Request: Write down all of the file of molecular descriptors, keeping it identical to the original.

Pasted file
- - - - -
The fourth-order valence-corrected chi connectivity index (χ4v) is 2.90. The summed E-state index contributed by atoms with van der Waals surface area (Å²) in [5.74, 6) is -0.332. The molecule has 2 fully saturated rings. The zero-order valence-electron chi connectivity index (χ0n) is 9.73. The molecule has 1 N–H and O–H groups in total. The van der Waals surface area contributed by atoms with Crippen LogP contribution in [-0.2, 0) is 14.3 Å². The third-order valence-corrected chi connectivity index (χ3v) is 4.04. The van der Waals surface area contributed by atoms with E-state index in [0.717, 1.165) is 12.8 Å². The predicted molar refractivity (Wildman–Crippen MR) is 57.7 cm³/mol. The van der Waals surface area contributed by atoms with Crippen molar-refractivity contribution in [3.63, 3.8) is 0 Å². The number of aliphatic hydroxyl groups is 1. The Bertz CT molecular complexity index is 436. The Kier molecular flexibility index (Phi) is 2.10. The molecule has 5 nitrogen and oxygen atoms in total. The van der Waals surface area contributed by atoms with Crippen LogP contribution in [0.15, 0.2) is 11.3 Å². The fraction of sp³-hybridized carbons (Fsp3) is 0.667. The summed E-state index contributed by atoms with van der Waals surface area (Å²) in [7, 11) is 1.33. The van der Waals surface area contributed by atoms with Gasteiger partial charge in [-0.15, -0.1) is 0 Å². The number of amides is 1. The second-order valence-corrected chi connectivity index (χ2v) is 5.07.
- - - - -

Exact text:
The fourth-order valence-corrected chi connectivity index (χ4v) is 2.90. The summed E-state index contributed by atoms with van der Waals surface area (Å²) in [5.74, 6) is -0.332. The molecule has 2 fully saturated rings. The zero-order valence-electron chi connectivity index (χ0n) is 9.73. The molecule has 1 N–H and O–H groups in total. The van der Waals surface area contributed by atoms with Crippen LogP contribution in [-0.2, 0) is 14.3 Å². The third-order valence-corrected chi connectivity index (χ3v) is 4.04. The van der Waals surface area contributed by atoms with E-state index in [0.717, 1.165) is 12.8 Å². The predicted molar refractivity (Wildman–Crippen MR) is 57.7 cm³/mol. The van der Waals surface area contributed by atoms with Crippen molar-refractivity contribution in [3.63, 3.8) is 0 Å². The number of aliphatic hydroxyl groups is 1. The Bertz CT molecular complexity index is 436. The Kier molecular flexibility index (Phi) is 2.10. The molecule has 5 nitrogen and oxygen atoms in total. The van der Waals surface area contributed by atoms with Crippen LogP contribution in [0.15, 0.2) is 11.3 Å². The fraction of sp³-hybridized carbons (Fsp3) is 0.667. The summed E-state index contributed by atoms with van der Waals surface area (Å²) in [7, 11) is 1.33. The van der Waals surface area contributed by atoms with Gasteiger partial charge in [-0.15, -0.1) is 0 Å². The number of amides is 1. The second-order valence-corrected chi connectivity index (χ2v) is 5.07.